New survey shows ICD-10 readiness growing, albeit more slowly among smaller provider orgs

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 - Uphill ICD-10

Smaller healthcare providers are struggling to catch up with their larger counterparts, but across the board more organizations are embracing the 10th revision of the International Statistical Classification of Diseases and Related Health Problems (ICD-10) for medical coding compared with a year ago.

Likewise, the larger orgs have progressed further and faster along the road to conducting end-to-end testing on ICD-10 before the Oct. 1, 2015, compliance deadline.

Those are among the findings in a new eHealth Initiative/AHIMA survey, which drew responses in May and June from 454 provider representatives, most whom work in hospitals and physician practices.

A report based on the survey showed 65% of all respondents ready to start end-to-end testing prior to the fourth quarter of 2015. Of these, 63% are ready to conduct testing in 2014 as soon as this year, while 17% don’t know when their organization will be ready to dig in and 10% currently have no plans.

End-to-end testing is a key indicator of ICD-10 progress, as it puts all moving parts—and, more significantly, the people behind them—through their paces in real-world scenarios that incorporate the revision’s granular specificity.

Other interesting findings include respondents’ expressing fairly widespread faith in ICD-10 to make it easier rather than harder to manage population health and to conduct clinical, health services or translational research. Some 41% said they believe the revision will ultimately improve the accuracy of claims (41%), quality of care (29%) and patient safety (27%).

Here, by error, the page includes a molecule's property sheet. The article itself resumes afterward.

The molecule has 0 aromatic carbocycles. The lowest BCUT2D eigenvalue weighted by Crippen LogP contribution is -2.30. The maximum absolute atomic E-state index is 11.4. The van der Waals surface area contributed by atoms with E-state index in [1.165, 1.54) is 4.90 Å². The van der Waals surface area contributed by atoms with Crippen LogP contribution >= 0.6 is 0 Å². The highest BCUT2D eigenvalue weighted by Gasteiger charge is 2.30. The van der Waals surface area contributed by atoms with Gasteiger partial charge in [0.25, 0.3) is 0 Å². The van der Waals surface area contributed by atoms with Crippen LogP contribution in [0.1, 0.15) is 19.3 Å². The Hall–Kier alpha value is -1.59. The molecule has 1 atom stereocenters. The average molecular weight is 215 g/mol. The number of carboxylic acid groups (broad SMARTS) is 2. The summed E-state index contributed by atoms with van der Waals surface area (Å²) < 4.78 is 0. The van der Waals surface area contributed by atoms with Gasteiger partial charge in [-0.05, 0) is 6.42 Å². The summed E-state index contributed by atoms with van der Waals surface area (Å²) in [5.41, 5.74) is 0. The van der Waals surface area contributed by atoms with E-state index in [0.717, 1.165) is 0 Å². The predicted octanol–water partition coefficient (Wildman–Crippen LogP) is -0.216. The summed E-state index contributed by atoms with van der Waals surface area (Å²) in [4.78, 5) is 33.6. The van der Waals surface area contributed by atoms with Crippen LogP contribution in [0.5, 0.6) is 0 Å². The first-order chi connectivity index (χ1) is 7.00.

On the downside, a substantial 35% said they expected their organization’s revenue to fall during the first year of ICD-10 implementation. Only 6% expect it to increase, while 14% anticipate little if any revenue impact.

While 35 percent believed their organization’s revenue would decrease during the first year of ICD-10 use, only six percent thought their revenue would increase—and 14 percent felt ICD-10 would be revenue-neutral.

Not surprisingly, smaller organizations indicated greater concern over how they would deal with decreases in revenue—along with possible hits to staff productivity—should ICD-10 implementation bring about such situations.  

Overall, however, the report authors are upbeat about ICD-10’s prospects for long-term success.

“[T]here is widespread recognition that, although ICD-10 may burden providers and organizations now, it has tangible benefits that may be realized in the long term,” they write. “Evolving healthcare payment and delivery models, like accountable care organizations, necessitate improved capacity for measuring performance, cost and outcomes. Respondents recognize that the increased specificity of ICD-10 is likely to have a positive impact in these areas, which may ultimately help to increase revenue as organizations become better equipped to meet requirements for value-based reimbursement.”

They also briefly expound on recommendations to test “early and frequently,” collaborate with regional peers and mitigate risk prior to implementation by taking such steps as dual coding to help familiarize staff with the new code set before it is upon them.

“With these strategies,” the authors write, “organizations at all points along the readiness curve will be better equipped to handle the demands of ICD-10 implementation and ultimately leverage the code set to improve performance, efficiency, and quality of care.”

The ICD system is designed by the World Health Organization and modified in numerous countries for use in healthcare reimbursement and resource allocation.

Click here to read or download the full report from the independent, nonprofit eHealth Initiative in Washington, D.C., and the Chicago-based American Health Information Management Association.